A school bus fire in Duncan Tuesday morning is again raising concerns about the safety of the state’s aging school buses.
A 1995 school bus caught fire en route to Duncan Elementary School around 7 a.m. Fifty-six students escaped safely after bus driver Teresa Stroble stopped outside the Olive Tree in downtown Duncan.
Stroble was able to get students off the bus in less than a minute after two students alerted her about smoke coming from the back of the bus, said District 5 Superintendent Scott Turner.
Fire officials and S.C. Department of Education officials are investigating the cause of the fire.
Safety and mechanical problems have plagued the state’s bus fleet for several years. In an effort to address the situation, lawmakers passed an act in 2007 to replace about one-fifteenth of the state’s fleet each year with new buses. The measure was designed to ensure no buses more than 15 years old were in use.
But a lack of funding has prevented the state Education Department from replacing the bus fleet on schedule.
“I can’t say this (fire) was that same mechanical issues with those (older buses) but it certainly raises the question … That will be part of the investigation,” said District 5 spokeswoman Melissa Robinette.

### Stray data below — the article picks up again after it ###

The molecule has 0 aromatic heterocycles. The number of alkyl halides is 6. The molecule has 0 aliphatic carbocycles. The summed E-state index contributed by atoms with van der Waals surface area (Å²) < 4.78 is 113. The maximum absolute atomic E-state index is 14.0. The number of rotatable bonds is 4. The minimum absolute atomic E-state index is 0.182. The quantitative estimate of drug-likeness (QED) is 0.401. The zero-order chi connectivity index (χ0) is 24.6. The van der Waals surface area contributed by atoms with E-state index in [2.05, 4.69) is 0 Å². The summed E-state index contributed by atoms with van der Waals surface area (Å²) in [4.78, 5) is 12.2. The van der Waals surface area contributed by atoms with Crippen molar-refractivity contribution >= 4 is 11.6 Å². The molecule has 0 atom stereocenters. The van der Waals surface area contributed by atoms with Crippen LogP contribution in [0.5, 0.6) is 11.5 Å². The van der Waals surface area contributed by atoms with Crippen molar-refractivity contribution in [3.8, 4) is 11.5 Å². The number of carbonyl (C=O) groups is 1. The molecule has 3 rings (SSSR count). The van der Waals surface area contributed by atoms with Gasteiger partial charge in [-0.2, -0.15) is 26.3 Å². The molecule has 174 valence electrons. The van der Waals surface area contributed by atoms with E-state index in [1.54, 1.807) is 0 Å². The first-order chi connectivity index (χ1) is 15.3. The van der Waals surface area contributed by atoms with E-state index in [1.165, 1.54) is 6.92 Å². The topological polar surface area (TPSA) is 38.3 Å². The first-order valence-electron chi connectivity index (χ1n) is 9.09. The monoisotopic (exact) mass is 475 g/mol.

The state Department of Education refers to bus fires and dangerous overheating incidents as “thermal events.”
Since 2012, the number of thermal events has gone up.
A 2016 Department of Education report on the state’s bus fleet found that buses manufactured in 1995, like the one that caught fire Tuesday morning, accounted for 76 percent of thermal events since 1984.
Ryan Cothran, District 5’s director of public safety and transportation, said buses were inspected before the start of the school year, and the one that caught fire was not flagged to be pulled from the fleet.
“This is unexpected. We’re going to try to look into exactly what it was,” Cothran said. He said the ’95 buses that did show problems “were pulled before the year” began.
Across the state, school buses are owned by the Department of Education and used by districts according to their population and size.
Department of Education data from February 2017 showed that 50 percent of District 5’s school buses are more than 15 years old.
S.C. Rep. Rita Allison said lawmakers work each year to make funds available for bus replacement.
“Budget-wise, we’re trying to put as much money as we can into the bus fleet to be replaced,” she said. “We’ve had some tragic things go on with some of these buses. We’re trying to get them off the road.”
Turner, the District 5 superintendent, said the bus fire should serve as a wake-up call to legislators that something needs to be done about the aging buses statewide.
“I have mixed emotions about it. To look at that is terrifying to me. I’m proud of our driver,” Turner said of the fire. “I think it’s a call to our legislators. They need to put money into buying our buses and updating our fleet. This is happening all too often, and not just here, but across our state.”
(c)2017 the Spartanburg Herald-Journal (Spartanburg, S.C.)
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